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Top Five Breakfast Foods

Bran Muffins

The old adage says that breakfast is the most important meal of the day. According to the National Health and Nutrition Examination in an article published in the July issue of the journal Circulation, a good, balanced breakfast may be the jumpstart you need to a healthy day. In addition, the study results show that it may help reduce coronary heart disease in middle-aged men.

Researchers followed the dietary habits of 27,000 middle-aged men between the ages of 45 – 60 and older men between the ages of 60 – 82 years of age. The study period took place over 16 years. What they found was that the men who skipped breakfast tended to be younger, more likely to work full-time, drink more alcohol, single, less active and more likely to smoke when compared to the other men. When adjusting these and other risk factors such as family history and medical check-ups, those skipping breakfast had a 27 percent increased risk of coronary heart disease.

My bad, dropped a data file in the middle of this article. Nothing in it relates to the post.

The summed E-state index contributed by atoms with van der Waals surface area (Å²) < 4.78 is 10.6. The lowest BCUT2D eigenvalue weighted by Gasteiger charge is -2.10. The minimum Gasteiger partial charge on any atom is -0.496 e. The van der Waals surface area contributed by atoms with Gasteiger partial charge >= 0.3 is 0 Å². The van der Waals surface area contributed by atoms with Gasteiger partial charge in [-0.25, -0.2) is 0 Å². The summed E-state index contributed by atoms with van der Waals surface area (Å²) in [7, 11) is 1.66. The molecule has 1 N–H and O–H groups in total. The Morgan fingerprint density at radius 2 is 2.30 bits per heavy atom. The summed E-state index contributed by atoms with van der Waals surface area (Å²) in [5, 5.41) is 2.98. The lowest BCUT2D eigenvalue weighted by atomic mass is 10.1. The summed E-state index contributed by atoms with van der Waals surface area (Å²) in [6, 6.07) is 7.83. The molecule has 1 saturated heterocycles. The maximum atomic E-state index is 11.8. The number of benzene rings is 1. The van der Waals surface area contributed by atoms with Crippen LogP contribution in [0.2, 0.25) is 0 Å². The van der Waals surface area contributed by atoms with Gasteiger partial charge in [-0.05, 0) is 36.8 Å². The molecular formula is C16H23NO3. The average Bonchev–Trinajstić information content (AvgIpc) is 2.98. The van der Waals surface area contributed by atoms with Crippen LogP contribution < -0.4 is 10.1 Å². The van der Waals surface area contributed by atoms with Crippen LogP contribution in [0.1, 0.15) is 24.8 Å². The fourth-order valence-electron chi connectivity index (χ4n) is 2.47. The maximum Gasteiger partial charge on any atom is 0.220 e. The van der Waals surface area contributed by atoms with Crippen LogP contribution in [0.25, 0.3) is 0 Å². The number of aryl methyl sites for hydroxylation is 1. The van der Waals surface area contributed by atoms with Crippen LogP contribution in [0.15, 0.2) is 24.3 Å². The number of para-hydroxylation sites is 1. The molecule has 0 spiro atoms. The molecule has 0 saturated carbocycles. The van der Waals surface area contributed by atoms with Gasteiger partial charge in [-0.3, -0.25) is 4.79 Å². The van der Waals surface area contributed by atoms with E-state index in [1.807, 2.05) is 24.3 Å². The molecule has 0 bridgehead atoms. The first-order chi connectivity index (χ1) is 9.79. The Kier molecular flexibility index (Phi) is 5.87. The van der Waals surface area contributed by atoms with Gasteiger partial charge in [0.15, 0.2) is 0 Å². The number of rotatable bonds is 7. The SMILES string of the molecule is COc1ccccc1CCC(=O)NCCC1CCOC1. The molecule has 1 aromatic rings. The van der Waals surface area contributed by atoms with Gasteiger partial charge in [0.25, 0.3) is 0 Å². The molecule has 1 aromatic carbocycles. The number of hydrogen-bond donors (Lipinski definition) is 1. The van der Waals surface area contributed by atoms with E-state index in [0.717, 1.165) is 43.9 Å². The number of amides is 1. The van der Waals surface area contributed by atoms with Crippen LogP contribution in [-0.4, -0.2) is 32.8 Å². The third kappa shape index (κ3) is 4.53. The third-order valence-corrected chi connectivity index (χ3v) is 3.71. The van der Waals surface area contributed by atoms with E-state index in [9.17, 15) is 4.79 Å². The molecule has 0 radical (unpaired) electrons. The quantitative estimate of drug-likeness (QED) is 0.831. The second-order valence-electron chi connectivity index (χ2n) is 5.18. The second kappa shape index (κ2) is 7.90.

The medical results further showed that skipping breakfast could throw off the body’s metabolic process and contribute to cardiac disease. Researchers concluded that those who skip breakfast “have higher levels of fasting insulin, triglycerides, and LDL-cholesterol, in part because the body is likely reacting to the fact that there’s no new calorie source for 12 – 14 hours, which may put extra (long-term) stress on the body.”

The takeaway from the study is simple, and it applies to both men and women. A well-balanced breakfast will regulate the body’s systems after sleep. By skipping this important meal, you are essentially robbing your body of the fuel it needs after your sleeping hours, making it go into survival mode.

So what makes a good breakfast? Mix in some sources of protein, carbohydrate and fiber. According to the Mayo Clinic, the top five breakfast sources include:

  1. Whole grains – Incorporate such foods as whole grain breads, muffins or bagels.
  2. Low-fat protein – Good sources are lean meat, chicken or even a hard-boiled egg.
  3. Low-fat dairy – These can come from low-fat milk, yogurt or cheese.
  4. Fruits– Try a sample of raw fruit or 100 percent fruit juices. Be sure to monitor the amount of sugar that comes from these sources.
  5. Vegetables – Eat a diverse amount of vegetables to maximize health benefits. Good rule of thumb is to eat an assortment of vegetables with varying colors.